I don't know whether California exam practice has changed since you
participated or what. I have participated in scoring exams twice in the
past five years. In both cases, the problem author was on the scoring team
and in both cases, the first order of business was to review his/her
solution and develop a way of scoring that solution and alternate solutions
(a "grading plan").
Graders were encouraged to use their engineering judgement if a non-standard
solution was presented. The alternative solution was to be judged by
whether it was technically sound, not whether it met the author's version of
Each problem was scored independently by two separate graders. BORPELS
staff reviewed the numerical scores given. If the scores did not agree
within a fairly small range, the problem was given to a third grader to
independently rate. The problems were subdivided significantly finer than
the separate parts (e.g., part a, part b, etc.) of the problem for scoring
purposes. Numerical errors were to be penalized only once. If a further
part of the problem depended on an incorrect numerical answer, graders were
instructed to evaluate the problem beyond the error as if the erroneous
result were correct. In my experience, the grading plan gave far more
weight to ability to present reasonable ways to solve a given problem than
to numerical results.
Although I had heard of rumors, prior to my participation, of the type of
situations such as you described, I was pleasantly surprised to find that
the instructions given were geared to allowing any and all reasonable
solution approaches. In my experience, very few problems went to the third
"referee" grader except with one individual on the grading panel. That
individual did not return after the lunch break. I don't know if BORPELS
asked him to leave or if he became frustrated that he didn't agree with
anyone else. In general, it was very easy to see if a candidate understood
the problem or not. Those that did understand often made numerical errors
but if the method was correct, they seemed to get quite decent scores.
I would argue that a single test is an imperfect way to judge an engineers
capability. But, after participating in the process and reflecting on the
process, it at least acts as a gross filter to eliminate those that need
significantly more education and/or experience. Does passing the test
reflect competency? I think only in the most general way.
After one of the sessions, one author I talked with was deeply disturbed
that his problem was way too difficult and set the bar too high. He said he
learned that it was more important to test fundamentals than detailed
understanding of code provisions and that would impact any future problems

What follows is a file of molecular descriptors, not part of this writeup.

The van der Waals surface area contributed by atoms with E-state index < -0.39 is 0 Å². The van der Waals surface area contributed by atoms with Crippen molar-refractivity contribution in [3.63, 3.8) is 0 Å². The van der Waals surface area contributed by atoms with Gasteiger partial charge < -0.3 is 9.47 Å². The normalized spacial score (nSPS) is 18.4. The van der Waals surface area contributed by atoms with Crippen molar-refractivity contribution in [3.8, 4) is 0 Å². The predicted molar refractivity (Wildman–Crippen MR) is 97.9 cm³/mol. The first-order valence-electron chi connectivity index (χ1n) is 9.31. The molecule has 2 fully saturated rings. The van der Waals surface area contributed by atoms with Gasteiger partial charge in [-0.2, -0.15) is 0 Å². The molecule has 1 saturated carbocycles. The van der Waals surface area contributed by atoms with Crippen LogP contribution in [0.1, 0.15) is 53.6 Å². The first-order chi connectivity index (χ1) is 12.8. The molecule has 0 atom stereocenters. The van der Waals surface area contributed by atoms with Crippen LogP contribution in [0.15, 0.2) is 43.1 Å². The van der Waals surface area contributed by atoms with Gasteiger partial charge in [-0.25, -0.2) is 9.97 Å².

he might author. I don't know if BORPELS staff passed on this lesson to
future authors or not.
As for artificially high barriers toward passing, I came away with an
appreciation that the bar is set reasonably even though the number passing
may be low. The types of mistakes I observed would make me uncomfortable
about the competence of the group just below the bar if a higher number of
individuals were passed just to raise the numbers. The bar definitely needs
to be set with respect to difficulty of the problem because it is extremely
difficult to develop problems of uniform difficulty from year to year.
BORPELS attempts to do this by having people who have recently passed their
exam take the test to reflect the difficulty.
Bill Cain, S.E.
From: Charles Greenlaw [SMTP:cgreenlaw(--nospam--at)speedlink.com]
Sent: Thursday, February 24, 2000 2:25 PM
Subject: RE: California SE exam
California tests CE's using the NCEES CE Exam, supplemented
state-written "special" exams in (supposedly) seismic principles and
engineering surveying principles. There have been recurring protests
the term "principles" has not been honored, and that excessive
and sophistication have been inserted as an artificial barrier to
rates. Before the mid-1970's, California used a home-written CE exam
contained required seismic problems and land surveying problems. The
rate ran around one-third. With use of the NCEES CE exam, which did
seismic or LS problems, pass rates ran above 80 percent. Both
were cured by introduction of the special supplemental exam
Passing an exam is a very good measure of the person's
"pass" the exam that was taken. For the Calif SE Exam, in addition
competency, that ability, more than anything else, turns on how well
replicate the solutions favored by unseen, unknown problem writers
graders who have their own habitual perspectives. Working among
people while acquiring the ordained experience is highly
Knowing the equivalent of Calif SE prejudices, idioms, accents, and
mannerisms does count a lot to the acceptability of one's problem
Maverick ways, regardless of technical merit, are a disadvantage.
example, despite exam instructions that clearly give equal
solutions in steel design are standard; LRFD solutions foreign and
unwelcome. That may be easing under pressure since litigation
Solutions notably more expert and sophisticated than intended by the
examiners are likely to be scored poorly; if in multiple choice
format a superior answer can easily be a "wrong choice" and get zero
No appeal of multiple-choice problems is permitted anymore.
Charles O. Greenlaw SE Sacramento CA